The Milwaukee Press Club is the oldest continuously operating press club in North America, and possibly the world. After efforts to establish a press club in Milwaukee failed in 1860, 1882, and 1883, four journalists formally established the Milwaukee Press Club on Nov.1, 1885. The club was to be a means of bringing together newspaper professionals, as well elevate the profession in general. Since its founding, the club has expanded its membership to include journalists working in other media, editors, publishers and individuals with a specific professional interest in the press.
Prior to 1971, the only female member of the club was Edna Dunlop who joined near the turn of the twentieth century. Later, a “men only” policy was adopted. It was finally overturned in August of ’71, after female journalists and the general public created an outcry against the antiquated practice. Mary Spletter was the first woman to cross the club’s threshold, and in addition to having lunch at the club, she was asked to sign a plaque in honor of the occasion.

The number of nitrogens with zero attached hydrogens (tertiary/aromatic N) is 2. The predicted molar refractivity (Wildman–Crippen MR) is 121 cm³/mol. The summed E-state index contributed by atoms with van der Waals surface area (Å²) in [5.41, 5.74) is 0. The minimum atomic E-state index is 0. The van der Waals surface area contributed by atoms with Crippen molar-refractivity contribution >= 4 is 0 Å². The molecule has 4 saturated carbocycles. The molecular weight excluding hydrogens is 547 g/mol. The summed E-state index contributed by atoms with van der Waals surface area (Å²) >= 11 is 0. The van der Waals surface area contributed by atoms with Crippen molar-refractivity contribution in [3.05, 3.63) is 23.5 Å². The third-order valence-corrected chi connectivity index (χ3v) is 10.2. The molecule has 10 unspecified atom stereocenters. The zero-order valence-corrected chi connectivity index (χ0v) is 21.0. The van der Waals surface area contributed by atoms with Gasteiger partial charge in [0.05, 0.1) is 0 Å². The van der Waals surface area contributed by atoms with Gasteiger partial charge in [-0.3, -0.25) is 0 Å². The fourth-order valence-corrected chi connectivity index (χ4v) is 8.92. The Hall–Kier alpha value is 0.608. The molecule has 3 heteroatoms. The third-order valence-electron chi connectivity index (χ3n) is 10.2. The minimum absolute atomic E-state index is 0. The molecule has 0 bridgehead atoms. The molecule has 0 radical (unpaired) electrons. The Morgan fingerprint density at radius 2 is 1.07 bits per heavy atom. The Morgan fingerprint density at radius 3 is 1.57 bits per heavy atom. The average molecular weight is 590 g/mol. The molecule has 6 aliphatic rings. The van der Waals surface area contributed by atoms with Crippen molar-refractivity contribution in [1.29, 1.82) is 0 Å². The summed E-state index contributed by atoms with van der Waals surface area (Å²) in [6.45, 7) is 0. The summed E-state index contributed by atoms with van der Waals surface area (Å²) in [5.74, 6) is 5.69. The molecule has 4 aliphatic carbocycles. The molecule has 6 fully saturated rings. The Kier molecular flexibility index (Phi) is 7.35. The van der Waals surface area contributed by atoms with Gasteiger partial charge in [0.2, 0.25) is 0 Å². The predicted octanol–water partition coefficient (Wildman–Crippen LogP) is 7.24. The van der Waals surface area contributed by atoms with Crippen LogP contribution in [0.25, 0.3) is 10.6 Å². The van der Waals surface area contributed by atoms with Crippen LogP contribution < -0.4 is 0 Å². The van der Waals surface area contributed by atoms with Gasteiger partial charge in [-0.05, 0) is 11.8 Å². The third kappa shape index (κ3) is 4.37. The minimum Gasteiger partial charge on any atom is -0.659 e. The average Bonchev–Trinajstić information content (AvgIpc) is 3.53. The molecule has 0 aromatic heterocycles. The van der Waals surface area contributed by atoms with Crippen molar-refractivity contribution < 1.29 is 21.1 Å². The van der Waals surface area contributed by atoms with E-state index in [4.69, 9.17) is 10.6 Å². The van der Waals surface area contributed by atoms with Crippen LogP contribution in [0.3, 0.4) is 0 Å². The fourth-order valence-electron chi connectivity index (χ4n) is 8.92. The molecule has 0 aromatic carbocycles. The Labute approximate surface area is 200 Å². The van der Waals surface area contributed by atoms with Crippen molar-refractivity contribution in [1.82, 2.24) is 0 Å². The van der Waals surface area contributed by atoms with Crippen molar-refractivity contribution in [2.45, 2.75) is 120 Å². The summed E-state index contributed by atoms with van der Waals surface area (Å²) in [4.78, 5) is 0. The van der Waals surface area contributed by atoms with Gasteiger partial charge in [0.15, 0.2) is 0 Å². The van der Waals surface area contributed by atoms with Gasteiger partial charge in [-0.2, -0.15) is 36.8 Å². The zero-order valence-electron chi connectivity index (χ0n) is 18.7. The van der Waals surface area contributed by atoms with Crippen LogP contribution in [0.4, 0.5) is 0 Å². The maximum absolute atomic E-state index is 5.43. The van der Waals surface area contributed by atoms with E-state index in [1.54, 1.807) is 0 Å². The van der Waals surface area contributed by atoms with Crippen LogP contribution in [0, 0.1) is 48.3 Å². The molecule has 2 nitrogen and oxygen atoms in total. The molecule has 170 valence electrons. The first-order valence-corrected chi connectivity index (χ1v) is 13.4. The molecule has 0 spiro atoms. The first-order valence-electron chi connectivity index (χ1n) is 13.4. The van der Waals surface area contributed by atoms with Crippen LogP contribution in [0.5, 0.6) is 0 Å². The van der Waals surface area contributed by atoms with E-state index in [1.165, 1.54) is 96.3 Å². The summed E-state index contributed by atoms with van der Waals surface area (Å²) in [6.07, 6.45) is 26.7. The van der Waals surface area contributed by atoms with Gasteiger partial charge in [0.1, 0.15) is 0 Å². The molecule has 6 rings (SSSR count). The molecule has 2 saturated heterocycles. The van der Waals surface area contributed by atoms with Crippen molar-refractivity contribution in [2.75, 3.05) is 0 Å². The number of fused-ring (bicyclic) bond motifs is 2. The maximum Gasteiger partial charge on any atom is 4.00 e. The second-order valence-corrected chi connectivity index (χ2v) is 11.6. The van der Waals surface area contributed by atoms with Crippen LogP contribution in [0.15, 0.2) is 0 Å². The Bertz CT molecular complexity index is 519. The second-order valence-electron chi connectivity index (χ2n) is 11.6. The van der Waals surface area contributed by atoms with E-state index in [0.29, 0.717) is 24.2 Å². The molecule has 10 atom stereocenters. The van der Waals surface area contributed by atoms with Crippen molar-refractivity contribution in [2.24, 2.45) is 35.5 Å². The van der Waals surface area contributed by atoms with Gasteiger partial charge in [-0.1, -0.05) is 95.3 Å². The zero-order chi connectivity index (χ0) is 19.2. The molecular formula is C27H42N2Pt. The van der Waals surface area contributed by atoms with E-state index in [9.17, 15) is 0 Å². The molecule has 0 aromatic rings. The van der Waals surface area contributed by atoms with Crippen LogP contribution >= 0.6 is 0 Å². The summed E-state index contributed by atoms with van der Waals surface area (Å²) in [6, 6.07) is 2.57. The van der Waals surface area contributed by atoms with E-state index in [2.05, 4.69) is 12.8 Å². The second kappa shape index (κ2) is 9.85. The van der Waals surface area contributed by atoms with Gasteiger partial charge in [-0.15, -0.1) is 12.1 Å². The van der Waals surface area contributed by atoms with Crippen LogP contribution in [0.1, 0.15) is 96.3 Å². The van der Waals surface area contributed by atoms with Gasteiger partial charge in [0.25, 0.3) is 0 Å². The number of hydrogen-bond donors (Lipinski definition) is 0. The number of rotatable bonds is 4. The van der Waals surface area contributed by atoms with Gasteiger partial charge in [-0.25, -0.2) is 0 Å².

While the Milwaukee Press Club prides itself on its steadfast tradition of fostering journalistic camaraderie, it’s led a vagabond existence in terms of its physical home. The first Milwaukee Press Club headquarters were in the Herold building at the corner of Mason and Broadway streets. The club moved several times in the next 19 years before settling into the third floor of the Miller Building at the corner of Mason and Water streets in 1904. In 1914, the Press Club moved again, this time to the eighth floor of the Jung Building on Water Street. The club remained there for more than 30 years until 1948, when it relocated to the Fine Arts building on Wells Street. At some time during its years in the Fine Arts building, the club established a separate business headquarters, while the Fine Arts location remained a social gathering place for club members.
In 1983, the club moved to the Marc Plaza Hotel on Wisconsin Avenue. Several more moves occurred after 1983, including stints at the Brown Bottle Pub, the Germania building, the Posner building, and the Park East Hotel. Finally, in May of 2000, the club unveiled its current (and hopefully permanent) home, the Newsroom Pub, in cooperation with the locally-venerated Safe House, at 137 E. Wells Street.
One of the longest surviving traditions of the club is the collection of signatures of visiting dignitaries. The signature collection, which numbers more than 1,200, dates back to the 1890s. Originally, dignitaries signed their names on the wooden walls of the Press Club. When that facility was vacated, club members snuck in and cut out the signatures. Since then, dignitaries have signed their names on mat board. The entire collection was donated to the Urban Archives of the University of Wisconsin-Milwaukee in 2000. The signatures currently on display at the Newsroom Pub are technically on loan.